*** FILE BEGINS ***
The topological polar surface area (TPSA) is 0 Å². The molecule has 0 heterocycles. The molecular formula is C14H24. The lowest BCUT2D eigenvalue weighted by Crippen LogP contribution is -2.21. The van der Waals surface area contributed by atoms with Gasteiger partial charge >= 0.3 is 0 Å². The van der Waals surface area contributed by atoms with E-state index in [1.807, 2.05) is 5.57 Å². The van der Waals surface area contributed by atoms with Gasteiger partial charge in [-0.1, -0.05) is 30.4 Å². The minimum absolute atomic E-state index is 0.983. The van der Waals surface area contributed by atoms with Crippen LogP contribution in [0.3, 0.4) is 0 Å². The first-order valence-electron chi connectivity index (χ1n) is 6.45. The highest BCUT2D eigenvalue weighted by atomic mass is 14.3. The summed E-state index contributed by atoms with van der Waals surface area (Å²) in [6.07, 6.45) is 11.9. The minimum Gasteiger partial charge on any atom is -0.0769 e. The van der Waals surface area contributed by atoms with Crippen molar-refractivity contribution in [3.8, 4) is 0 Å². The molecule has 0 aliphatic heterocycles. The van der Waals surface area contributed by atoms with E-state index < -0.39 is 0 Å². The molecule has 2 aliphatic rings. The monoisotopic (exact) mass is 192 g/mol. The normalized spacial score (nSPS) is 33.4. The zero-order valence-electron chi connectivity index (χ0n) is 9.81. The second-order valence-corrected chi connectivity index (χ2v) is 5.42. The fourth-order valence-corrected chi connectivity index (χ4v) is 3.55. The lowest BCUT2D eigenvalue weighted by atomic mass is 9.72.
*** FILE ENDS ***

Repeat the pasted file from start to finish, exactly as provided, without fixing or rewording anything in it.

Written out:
The topological polar surface area (TPSA) is 0 Å². The molecule has 0 heterocycles. The molecular formula is C14H24. The lowest BCUT2D eigenvalue weighted by Crippen LogP contribution is -2.21. The van der Waals surface area contributed by atoms with Gasteiger partial charge >= 0.3 is 0 Å². The van der Waals surface area contributed by atoms with E-state index in [1.807, 2.05) is 5.57 Å². The van der Waals surface area contributed by atoms with Gasteiger partial charge in [-0.1, -0.05) is 30.4 Å². The minimum absolute atomic E-state index is 0.983. The van der Waals surface area contributed by atoms with Crippen LogP contribution in [0.3, 0.4) is 0 Å². The first-order valence-electron chi connectivity index (χ1n) is 6.45. The highest BCUT2D eigenvalue weighted by atomic mass is 14.3. The summed E-state index contributed by atoms with van der Waals surface area (Å²) in [6.07, 6.45) is 11.9. The minimum Gasteiger partial charge on any atom is -0.0769 e. The van der Waals surface area contributed by atoms with Crippen molar-refractivity contribution in [3.8, 4) is 0 Å². The molecule has 0 aliphatic heterocycles. The van der Waals surface area contributed by atoms with E-state index < -0.39 is 0 Å². The molecule has 2 aliphatic rings. The monoisotopic (exact) mass is 192 g/mol. The normalized spacial score (nSPS) is 33.4. The zero-order valence-electron chi connectivity index (χ0n) is 9.81. The second-order valence-corrected chi connectivity index (χ2v) is 5.42. The fourth-order valence-corrected chi connectivity index (χ4v) is 3.55. The lowest BCUT2D eigenvalue weighted by atomic mass is 9.72.